Book: The Wired Soul by Tricia McCary Rhodes
Size: 224 pages
Publisher: NavPress (July 1, 2016)
My Rating: ****
Category: Non-Fiction, Christian living
Summary: Technology brings change in our personal lives. Is that a good thing or a bad thing? In The Wired Soul, Tricia McCary Rhodes challenges us to not just mindlessly be chained to technology but to use it for our benefit.
She divides The Wired Soul into four categories: Lectio: to read, Meditatio: to meditate, Oratio: to pray, and Contemplatio: to contemplate. She shares how we can grow in a deep, satisfying relationship with Christ. .
My Review: My first thought when I opened this book was, “Oh no, another book on the evils of technology.” It took me a few chapters to put my defenses down and hear Dr. Rhodes heart. By the end I was convicted to evaluate my own life and make sure the I am making the choices for my time, focus and energy and technology isn’t making them for me.
What I liked Dr. Rhodes knows her stuff. I love the tremendous amount of research she put into the book. She broke down complicated subjects like processes of the brain into bit size pieces I could understand. More than once I referred to the pages and pages of notes she references in the back of the book. I even picked a few new books she referenced that I want to read.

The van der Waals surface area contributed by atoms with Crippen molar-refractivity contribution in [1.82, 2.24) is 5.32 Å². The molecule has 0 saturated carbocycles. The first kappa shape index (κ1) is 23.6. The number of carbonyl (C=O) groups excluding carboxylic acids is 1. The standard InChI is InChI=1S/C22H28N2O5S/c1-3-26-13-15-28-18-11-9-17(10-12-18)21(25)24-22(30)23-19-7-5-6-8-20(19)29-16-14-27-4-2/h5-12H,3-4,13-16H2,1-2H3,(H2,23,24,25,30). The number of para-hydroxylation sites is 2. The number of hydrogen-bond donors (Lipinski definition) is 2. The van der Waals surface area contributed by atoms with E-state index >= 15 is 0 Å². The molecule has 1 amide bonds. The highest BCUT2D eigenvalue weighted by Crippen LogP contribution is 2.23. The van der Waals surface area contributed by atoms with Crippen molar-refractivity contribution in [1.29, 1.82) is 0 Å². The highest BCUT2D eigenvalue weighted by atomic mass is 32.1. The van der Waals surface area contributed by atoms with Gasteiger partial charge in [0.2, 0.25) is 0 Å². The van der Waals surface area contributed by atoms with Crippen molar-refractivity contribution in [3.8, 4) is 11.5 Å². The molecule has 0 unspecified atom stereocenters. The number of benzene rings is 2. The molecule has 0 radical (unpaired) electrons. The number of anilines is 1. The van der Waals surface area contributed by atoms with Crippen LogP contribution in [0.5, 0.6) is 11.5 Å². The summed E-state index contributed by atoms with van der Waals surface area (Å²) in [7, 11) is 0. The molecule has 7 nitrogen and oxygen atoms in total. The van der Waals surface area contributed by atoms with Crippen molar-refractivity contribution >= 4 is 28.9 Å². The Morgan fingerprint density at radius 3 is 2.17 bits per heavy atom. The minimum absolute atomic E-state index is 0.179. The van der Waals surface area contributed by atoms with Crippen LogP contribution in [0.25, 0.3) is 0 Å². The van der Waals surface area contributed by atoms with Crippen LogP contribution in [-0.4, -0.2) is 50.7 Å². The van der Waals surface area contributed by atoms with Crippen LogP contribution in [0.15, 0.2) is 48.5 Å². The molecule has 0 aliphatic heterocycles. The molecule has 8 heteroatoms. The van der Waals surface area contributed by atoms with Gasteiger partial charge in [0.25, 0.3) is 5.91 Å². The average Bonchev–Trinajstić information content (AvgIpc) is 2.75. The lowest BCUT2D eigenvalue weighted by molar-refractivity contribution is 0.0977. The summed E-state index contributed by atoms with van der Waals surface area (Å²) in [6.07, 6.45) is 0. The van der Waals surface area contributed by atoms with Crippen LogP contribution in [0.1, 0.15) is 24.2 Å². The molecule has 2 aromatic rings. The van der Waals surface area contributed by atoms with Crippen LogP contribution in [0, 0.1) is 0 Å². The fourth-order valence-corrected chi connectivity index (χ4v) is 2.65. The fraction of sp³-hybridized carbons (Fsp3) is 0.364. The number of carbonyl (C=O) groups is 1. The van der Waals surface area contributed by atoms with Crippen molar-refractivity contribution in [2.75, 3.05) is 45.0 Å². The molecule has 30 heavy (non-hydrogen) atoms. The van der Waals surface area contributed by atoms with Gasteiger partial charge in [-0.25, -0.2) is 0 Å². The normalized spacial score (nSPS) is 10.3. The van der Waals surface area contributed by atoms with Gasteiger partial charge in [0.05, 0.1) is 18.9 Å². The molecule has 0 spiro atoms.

She provides practical ways to apply the material at the end of each chapter. I love this! Just reading something once often brings no lasting change in your life. I found a few new ideas to quiet my mind and focus effectively.
What I didn’t like There were some conclusions she made that I didn’t agree with. I’m not sure if it’s fair to fault her for that though. Any time you practically apply Scripture people will apply it differently. That’s why it’s important to study things out for yourself and draw your own conclusions.
I took one star off because of some errors in structure. For example on page 75 she talks about three critical components to meditation and then goes on to just talk about the first one. The first chapter in oratio (prayer) was excellent. The second chapter seemed to talk little about prayer and much about relationships.
Can you say with confidence that technology is a servant to your needs rather than a silent taskmaster over you?
If efficiency is the holy grail of technology, then we ought to find ourselves with more time on our hands, not less…Technology, however, exacts a paradoxical price: it offers us a vast array of ways to fill the time that it saves us.
The ability to interact with God through medication has always required first finding a way to deal with distractions from without and within.
I would recommend this book to: anyone wanting to be in charge of their choices and live life on purpose.
Sum it up: Don’t be a lemming.